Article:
Why Not Consider A Seasonal Job?

You may be looking at this rolling your eyes, thinking, yeah right, I’m going to go work a seasonal job at this point in my life … then what?

Wondering why I continue to suggest this route for people who are looking to move to the mountains? The truth is, if you have never lived in a resort town before, you are looking at a different lifestyle, one that will likely shift your perspective and priorities soon after you begin to settle in. A tight job market now does not mean that a full time job opening will not open up later on. Working seasonally now does not rule out your chances for gaining full-time employment in the future.

Whereas most articles in the local ski town papers for years focused on the lack of housing and a plenitude of jobs, now you are more likely reading that rentals are staying empty and there are fewer jobs. Isn’t it always something? When is it the perfect time? If you are supporting an entire family, or the cost-to-benefit ratio always comes up too high, OK, this may not be an option for you, but if that is not the case, you may want to consider a seasonal job.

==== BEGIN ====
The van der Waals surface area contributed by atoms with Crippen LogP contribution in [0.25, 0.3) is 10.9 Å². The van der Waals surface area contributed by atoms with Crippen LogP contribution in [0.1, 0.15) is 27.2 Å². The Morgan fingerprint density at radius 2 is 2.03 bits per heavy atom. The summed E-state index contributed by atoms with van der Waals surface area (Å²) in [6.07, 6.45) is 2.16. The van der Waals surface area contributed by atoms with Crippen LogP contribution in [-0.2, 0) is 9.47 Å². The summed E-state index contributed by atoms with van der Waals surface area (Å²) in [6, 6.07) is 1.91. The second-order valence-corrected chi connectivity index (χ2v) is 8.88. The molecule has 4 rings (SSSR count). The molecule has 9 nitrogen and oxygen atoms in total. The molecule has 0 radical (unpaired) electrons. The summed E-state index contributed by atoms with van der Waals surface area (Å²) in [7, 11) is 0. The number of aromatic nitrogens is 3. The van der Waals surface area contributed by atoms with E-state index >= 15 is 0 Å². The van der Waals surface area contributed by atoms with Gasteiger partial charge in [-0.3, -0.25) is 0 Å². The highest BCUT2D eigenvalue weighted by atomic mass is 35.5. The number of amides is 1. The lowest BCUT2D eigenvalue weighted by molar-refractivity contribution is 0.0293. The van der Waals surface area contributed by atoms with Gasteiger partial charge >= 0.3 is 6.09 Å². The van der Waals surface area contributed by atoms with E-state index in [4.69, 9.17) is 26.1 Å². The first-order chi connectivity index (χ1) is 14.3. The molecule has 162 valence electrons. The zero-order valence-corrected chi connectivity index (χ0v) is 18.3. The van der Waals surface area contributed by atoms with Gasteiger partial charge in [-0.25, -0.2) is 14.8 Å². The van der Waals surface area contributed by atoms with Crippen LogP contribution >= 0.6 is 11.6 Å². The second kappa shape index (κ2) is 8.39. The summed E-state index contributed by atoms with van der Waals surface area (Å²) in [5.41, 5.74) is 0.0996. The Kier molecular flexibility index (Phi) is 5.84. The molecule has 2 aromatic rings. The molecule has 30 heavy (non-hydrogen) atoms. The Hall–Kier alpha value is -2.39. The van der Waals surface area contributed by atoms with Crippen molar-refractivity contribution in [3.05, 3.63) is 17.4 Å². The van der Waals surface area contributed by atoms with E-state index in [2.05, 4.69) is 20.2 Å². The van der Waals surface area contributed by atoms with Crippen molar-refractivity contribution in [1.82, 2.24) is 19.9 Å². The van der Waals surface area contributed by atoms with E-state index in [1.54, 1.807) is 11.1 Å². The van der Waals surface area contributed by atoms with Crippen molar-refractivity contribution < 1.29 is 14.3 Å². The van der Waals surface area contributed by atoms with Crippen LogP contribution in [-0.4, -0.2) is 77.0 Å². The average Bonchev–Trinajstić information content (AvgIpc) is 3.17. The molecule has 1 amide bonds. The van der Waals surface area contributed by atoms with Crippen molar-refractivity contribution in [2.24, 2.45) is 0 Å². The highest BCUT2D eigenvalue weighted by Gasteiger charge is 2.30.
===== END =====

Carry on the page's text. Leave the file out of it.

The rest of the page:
Advice given to me a few years back when I was feeling stuck, “keep moving”. It was that simple, and it always comes back to mind when I find myself over questioning what I think I should be doing. Not so much physically, but mentally, almost visualizing myself taking a step forward, experiencing life and taking chances.

Are you not taking the chance because you flat out can’t afford to do so or is it more about fear? If it is more about the fear of the unknown, you may be pleasantly surprised at where a summer or winter seasonal job may lead you. Don’t knock it if you haven’t yet given it a try.

Everyone has their own path to travel. Look at this guy! Living the Map …. To each his own.

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